Houston pursued Iguodala in the offseason, and its offense would have looked very different if the team had signed him. His inconsistent 3-point shooting would have hurt the Rockets when Harden and Paul were on the ball, but his playmaking would have made their star guards more dangerous off of it. I suspect one of the reasons Harden’s productivity tends to drag over the course of a playoff series is that he has no one creating shots for him and making his life easier. Houston hasn’t had a perimeter player taller than 6-foot-5 whom it could run offense through since Chandler Parsons left in 2014.
Harden will win the MVP this season because the Rockets used him as their version of LeBron. The obvious difference is that he’s not nearly as big, so it’s unfair to expect him to be as dominant against an elite defense in the playoffs. Even LeBron can’t do everything. The Cavs got secondary scoring from Hill in Game 6 (20 points and three assists on 7-for-12 shooting) and Green in Game 7 (19 points on 7-for-14 shooting). Those two aren’t good enough to do that every night, but they have far more shot-creating ability than Ariza. Hill averaged 16.9 points on 47.7 percent shooting and 4.2 assists a game last season, while Green has averaged at least 15 points per game in four of his 10 NBA seasons.
To be sure, Ariza was a much better player than Hill or Green this season, and it is possible to build a championship roster with him as a starter. Teams just have to account for the smaller margin for error that comes with that. Ariza was the starting forward for the Lakers’ playoff run in 2009, when he won a championship spotting up off of Kobe Bryant, Pau Gasol, Andrew Bynum, and Lamar Odom. That team had significantly more top-line talent than the Rockets, and it still upgraded from Ariza in the offseason by bringing in Ron Artest. They wouldn’t have won the championship in 2010 without Artest scoring 25 points in Game 6 of the Western Conference finals and 20 points in Game 7 of the NBA Finals.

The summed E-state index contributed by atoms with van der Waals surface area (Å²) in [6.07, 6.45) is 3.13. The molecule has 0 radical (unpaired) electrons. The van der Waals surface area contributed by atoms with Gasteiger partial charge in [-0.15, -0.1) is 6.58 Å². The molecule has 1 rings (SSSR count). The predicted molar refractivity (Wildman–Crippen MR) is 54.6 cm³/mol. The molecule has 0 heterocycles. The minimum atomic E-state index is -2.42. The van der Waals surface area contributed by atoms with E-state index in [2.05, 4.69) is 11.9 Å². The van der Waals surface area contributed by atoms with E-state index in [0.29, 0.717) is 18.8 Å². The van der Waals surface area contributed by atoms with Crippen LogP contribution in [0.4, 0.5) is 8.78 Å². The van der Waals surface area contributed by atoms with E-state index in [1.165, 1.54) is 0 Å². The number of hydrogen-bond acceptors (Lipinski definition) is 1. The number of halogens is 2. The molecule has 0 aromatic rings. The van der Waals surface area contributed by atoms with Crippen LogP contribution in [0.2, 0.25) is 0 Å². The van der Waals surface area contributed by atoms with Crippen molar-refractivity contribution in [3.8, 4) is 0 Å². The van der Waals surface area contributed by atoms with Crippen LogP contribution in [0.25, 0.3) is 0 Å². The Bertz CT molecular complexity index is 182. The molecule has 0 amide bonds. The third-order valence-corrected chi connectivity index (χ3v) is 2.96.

The standard to be a starter on a championship team, much less a dynasty, is incredibly high: Golden State’s fifth starter (Iguodala) might end up in the Hall of Fame. Depending on LeBron’s next decision this offseason, the Warriors’ biggest challenger going forward could be the Celtics, who, health permitting, will start Kyrie, Hayward, Jayson Tatum, Jaylen Brown, and Al Horford next season. All five can spread the floor, and they can all attack a mismatch. Just having multiple stars isn’t enough, as Philadelphia found out. Embiid and Simmons still have a lot of room to improve, but the weaknesses in the Sixers’ current supporting cast would still kill them in any future series against Boston.
Johan Cruyff popularized “total soccer” in the late 20th century, a system that required interchangeable parts, where every player on the field has to be able to do everything. We may be entering the “total basketball” era of the NBA. The playoffs are cruel and unforgiving, which is why Cleveland and Golden State are facing off in the Finals for the fourth straight year. LeBron is the most versatile player in NBA history, while the Warriors have one of the greatest collections of talents the league has ever seen. Both teams are designed to find and exploit weaknesses. The only way to beat them is to not have any.